Foreign investors stream into Taiwan as AI stocks beckon
HONG KONG/TAIPEI – Investors are putting aside geopolitical tensions to pile in to Taiwan stocks, with foreign inflows the biggest in years, thanks to soaring artificial intelligence and chipmaking stocks.
The wave of enthusiasm, which has also helped the tech-heavy Nasdaq to its best first half in 40 years, is running hard as the market is dominated like no other by top firms all along the computer hardware and software supply chains.
Net foreign buying of $12 billion over the six months to June is the biggest since the first half of 2008, and Taiwan’s benchmark index performance – it is up 20 percent in U.S. dollar terms this year – is the best in Asia.
The sparkling rally has scarcely been dented by Taiwan’s slowing economy, repeated shows of force by the Chinese military, or while war in Ukraine highlights what is at stake over the Taiwan Strait.
Rather, investors say it’s all the more sturdy as the bogged-down conflict deters Chinese action and risks can be managed by keeping positions liquid with one eye on a possibly quick exit.
And, market watchers, say the AI rally has further to go.
“What we are seeing now is a tactical trade, which tends to be based on a shorter-term investment horizon before the tech sector’s valuation peak,” said Carlos Casanova, Asia senior economist at Union Bancaire Privee.
“A potential escalation of events in the Taiwan Strait down the line is less relevant for these investors,” he said.
China claims democratically governed Taiwan as its own territory, a view strongly contested by the government in Taipei.
China staged war games around Taiwan last August and again in April, and it has regularly flown military aircraft across the median line of the Taiwan Strait, which had previously served as an unofficial barrier between the two.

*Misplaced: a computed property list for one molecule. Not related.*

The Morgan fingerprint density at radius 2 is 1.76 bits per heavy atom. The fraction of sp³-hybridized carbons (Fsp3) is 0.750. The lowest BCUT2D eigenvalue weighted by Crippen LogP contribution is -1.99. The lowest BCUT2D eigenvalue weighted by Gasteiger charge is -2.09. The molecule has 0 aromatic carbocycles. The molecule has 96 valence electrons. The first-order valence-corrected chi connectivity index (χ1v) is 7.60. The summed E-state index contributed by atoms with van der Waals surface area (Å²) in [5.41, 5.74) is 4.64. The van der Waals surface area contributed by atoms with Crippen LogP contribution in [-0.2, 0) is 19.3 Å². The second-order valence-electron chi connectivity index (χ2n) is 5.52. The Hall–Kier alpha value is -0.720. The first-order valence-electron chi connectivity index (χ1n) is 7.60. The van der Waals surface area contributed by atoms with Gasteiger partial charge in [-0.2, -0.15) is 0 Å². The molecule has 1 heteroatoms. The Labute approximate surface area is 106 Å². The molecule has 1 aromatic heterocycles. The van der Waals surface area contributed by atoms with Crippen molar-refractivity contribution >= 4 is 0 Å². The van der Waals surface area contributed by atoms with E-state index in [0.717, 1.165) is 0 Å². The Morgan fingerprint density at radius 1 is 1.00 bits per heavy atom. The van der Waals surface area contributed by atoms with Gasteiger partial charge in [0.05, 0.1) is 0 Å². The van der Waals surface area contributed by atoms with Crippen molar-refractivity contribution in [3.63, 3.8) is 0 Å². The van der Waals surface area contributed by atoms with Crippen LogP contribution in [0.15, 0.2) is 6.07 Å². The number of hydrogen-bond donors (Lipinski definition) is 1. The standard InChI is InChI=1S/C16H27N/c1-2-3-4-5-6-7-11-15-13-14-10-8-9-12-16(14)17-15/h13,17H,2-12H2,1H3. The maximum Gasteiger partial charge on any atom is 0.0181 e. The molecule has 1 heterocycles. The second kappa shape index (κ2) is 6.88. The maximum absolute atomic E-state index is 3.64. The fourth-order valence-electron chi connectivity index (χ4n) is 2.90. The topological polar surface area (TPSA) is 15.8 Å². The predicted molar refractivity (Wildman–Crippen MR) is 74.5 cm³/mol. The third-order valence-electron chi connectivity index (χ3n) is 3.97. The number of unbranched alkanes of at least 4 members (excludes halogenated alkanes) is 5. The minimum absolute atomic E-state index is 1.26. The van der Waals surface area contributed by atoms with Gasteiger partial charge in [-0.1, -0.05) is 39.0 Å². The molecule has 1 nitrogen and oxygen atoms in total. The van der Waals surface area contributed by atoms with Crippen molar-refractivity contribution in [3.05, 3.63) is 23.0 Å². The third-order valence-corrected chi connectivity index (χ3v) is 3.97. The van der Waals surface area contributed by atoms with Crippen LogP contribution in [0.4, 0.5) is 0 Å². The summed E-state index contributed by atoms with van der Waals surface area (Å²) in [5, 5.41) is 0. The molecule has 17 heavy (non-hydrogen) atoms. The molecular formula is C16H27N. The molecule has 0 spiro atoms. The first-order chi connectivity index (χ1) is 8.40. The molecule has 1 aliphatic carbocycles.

Famous investor Warren Buffett called geopolitical tensions “a consideration” in his decision to last year sell most of a stake in the giant Taiwan Semiconductor Manufacturing Co just a few months after buying it.
“Nobody can say they are unconcerned about the military threat from China,” said one funds management veteran in Taiwan, who spoke on condition of anonymity in order to talk freely.
“However, we’ve been living with these cross-strait tensions for a long time,” he said. “The entire AI supply chain is in Taiwan, and the entry barriers for any potential competitors are quite high.
“So that makes Taiwan’s AI supply chain very attractive for foreign investors, and we believe their fund inflows will continue to be strong throughout the year.”
Artificial intelligence stocks have soared this year after products such as ChatGPT demonstrated it can research and prepare fully formed sentences, fueling bets on its potential to do all sorts of labor-saving and creative tasks.
Investors say Taiwan’s market is uniquely positioned to benefit because it is exposed to the sector’s growth from applications to components, where demand is rebounding.
“For the turnaround expected for semiconductor sector, the clear winner in Asia is Taiwan and will likely remain so,” said Frank Benzimra, head of Asia equity strategy at Societe Generale.
Hardware makers that will benefit include circuit board maker Unimicron, network switch maker Accton Technology and contract electronics maker Hon Hai Precision Industry, according to brokerage KGI Asia.
Share prices for Wistron Corp ,which focuses on server assembling, laptop maker Quanta Computer; and chip design firms Alchip Technologies and Global Unichip have all more than doubled this year.
“We are at the start in the ongoing AI revolution,” said Andrew Swan, head of Asia equities excluding Japan at hedge fund Man GLG, which has been adding exposure this year.
Cathie Wood’s Ark Investment Management has also been buying TSMC in June, while Vanguard and PineBridge Investments Asia also added exposure in Alchip last quarter, according to company filings and media reports.
To be sure, not everyone is bullish and with exports and the domestic economy pressured by faltering demand Goldman Sachs has noted that further foreign flows might need earnings to pick up.
There is also a presidential election set for January 2024 that is likely to draw tension and politics to the surface — but investors are regarding worries as manageable.
“We don’t see any imminent risks of the cross-strait relations deteriorating into a war,” said Clarence Chan, Asia Pacific ex-Japan head of client solutions at $1.9 trillion BNY Mellon Investment Management, which has added to Taiwan stocks.
“The Chinese government is dealing with other more immediate priorities such as youth unemployment, and economic recovery from COVID, than Taiwan.”